In addition, it is good to note that although Infinio actually requires vCenter, hosts do not need to be in an HA/DRS cluster. For these standalone hosts, the vMotion requirement is dropped and the Port Group for Peer-to-Peer communication is mirrored from the Management Traffic VMkernel port.

Each host that is accelerated is required to share a VLAN ID across vMotion Port Groups within that cluster

Using the vMotion network for Peer-to-Peer communication is done according to VMware best practices for traffic separation and bandwidth requirement and their best bet to use a back-end network for Infinio-internal communication. As a support engineer put it:

As to vMotion and NFS being separate… besides being a VMware best practice, it really is a practical move.  If you vMotion a hundred vm’s on your storage network, your performance will be greatly impacted, maybe even signaling a storage offline event.  In a lab with no load, you don’t see these issues.  We communicate over the vMotion network because it is latent bandwidth and almost every production environment has this set up to take advantage of using virtual technology.  During a vMotion, Infinio doesn’t use this network, but otherwise, we use it to interleave all the cache nodes so they are de-duplicated against each other.

VLAN 4095

The storage network needs to be isolated on a separate VMkernel port (or multiple ports) and use a separate IP subnet. A VLAN ID for the storage network is not required. If you do use one, VLAN ID 4095 cannot be used, since the installation flow requires that VLAN ID. Why this VLAN ID cannot be used on the original VMkernel port; I’m not sure. According to the support engineer, there shouldn’t be any reason not to. I’ve tested this against v1.0.1, v1.0.2 and v1.1 and found that the installation fails consistently with error ERROR: FAILURE_ADDING_CACHE_VMK (Invalid vlan id 4095).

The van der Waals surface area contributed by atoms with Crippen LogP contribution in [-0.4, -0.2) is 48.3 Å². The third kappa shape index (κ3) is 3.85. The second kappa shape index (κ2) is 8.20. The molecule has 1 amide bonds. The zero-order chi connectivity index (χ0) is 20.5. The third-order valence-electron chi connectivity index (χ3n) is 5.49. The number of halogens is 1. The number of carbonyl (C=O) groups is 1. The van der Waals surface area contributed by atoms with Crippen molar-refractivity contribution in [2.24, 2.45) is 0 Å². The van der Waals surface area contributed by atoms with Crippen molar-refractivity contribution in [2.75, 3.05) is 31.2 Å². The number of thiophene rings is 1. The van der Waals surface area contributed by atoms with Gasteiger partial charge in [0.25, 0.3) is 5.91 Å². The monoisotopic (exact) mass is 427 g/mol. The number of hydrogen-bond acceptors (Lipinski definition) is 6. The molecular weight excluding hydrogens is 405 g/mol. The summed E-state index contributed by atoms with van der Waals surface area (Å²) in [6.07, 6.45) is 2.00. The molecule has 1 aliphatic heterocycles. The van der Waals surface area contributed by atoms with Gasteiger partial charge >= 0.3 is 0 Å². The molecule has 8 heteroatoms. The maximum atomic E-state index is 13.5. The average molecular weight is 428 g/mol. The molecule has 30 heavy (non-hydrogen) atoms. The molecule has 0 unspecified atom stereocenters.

For each vSwitch with an accelerated VMkernel interface, Accelerator adds a pair of port groups – a public and a private port group. The public port receives the trunk VLAN ID (4095). The private port group receives a unique, unused VLAN ID and cannot send or receive network traffic from outside the host or over the physical network.

I contacted a support manager, and he clarified:

Ports 4095 and 4094 are the default ports that we try to grab for use in setting up the intercepting network (one for the private side and one for the public). If however that is in use on your system, then we should be working backwards to find a port that is not in use.

Separation of VMkernel Traffic